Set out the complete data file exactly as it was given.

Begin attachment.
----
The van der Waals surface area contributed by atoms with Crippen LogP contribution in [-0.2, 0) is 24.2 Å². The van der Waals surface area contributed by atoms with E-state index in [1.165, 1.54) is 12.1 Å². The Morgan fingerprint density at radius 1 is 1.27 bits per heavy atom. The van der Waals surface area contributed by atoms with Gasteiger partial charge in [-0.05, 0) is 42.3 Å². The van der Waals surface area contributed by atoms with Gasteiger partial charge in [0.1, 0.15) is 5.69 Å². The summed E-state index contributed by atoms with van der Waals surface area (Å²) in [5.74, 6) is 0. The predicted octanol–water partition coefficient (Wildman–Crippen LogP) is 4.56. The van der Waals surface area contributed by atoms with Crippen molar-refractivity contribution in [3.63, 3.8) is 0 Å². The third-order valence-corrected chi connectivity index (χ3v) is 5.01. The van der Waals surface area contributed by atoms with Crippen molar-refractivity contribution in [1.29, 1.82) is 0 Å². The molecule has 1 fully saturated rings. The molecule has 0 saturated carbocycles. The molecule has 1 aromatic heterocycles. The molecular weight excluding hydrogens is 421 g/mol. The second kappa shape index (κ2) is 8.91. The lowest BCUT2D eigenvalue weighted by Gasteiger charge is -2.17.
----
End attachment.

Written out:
The van der Waals surface area contributed by atoms with Crippen LogP contribution in [-0.2, 0) is 24.2 Å². The van der Waals surface area contributed by atoms with E-state index in [1.165, 1.54) is 12.1 Å². The Morgan fingerprint density at radius 1 is 1.27 bits per heavy atom. The van der Waals surface area contributed by atoms with Gasteiger partial charge in [-0.05, 0) is 42.3 Å². The van der Waals surface area contributed by atoms with Gasteiger partial charge in [0.1, 0.15) is 5.69 Å². The summed E-state index contributed by atoms with van der Waals surface area (Å²) in [5.74, 6) is 0. The predicted octanol–water partition coefficient (Wildman–Crippen LogP) is 4.56. The van der Waals surface area contributed by atoms with Crippen molar-refractivity contribution in [3.63, 3.8) is 0 Å². The third-order valence-corrected chi connectivity index (χ3v) is 5.01. The van der Waals surface area contributed by atoms with Crippen molar-refractivity contribution in [1.29, 1.82) is 0 Å². The molecule has 1 fully saturated rings. The molecule has 0 saturated carbocycles. The molecule has 1 aromatic heterocycles. The molecular weight excluding hydrogens is 421 g/mol. The second kappa shape index (κ2) is 8.91. The lowest BCUT2D eigenvalue weighted by Gasteiger charge is -2.17.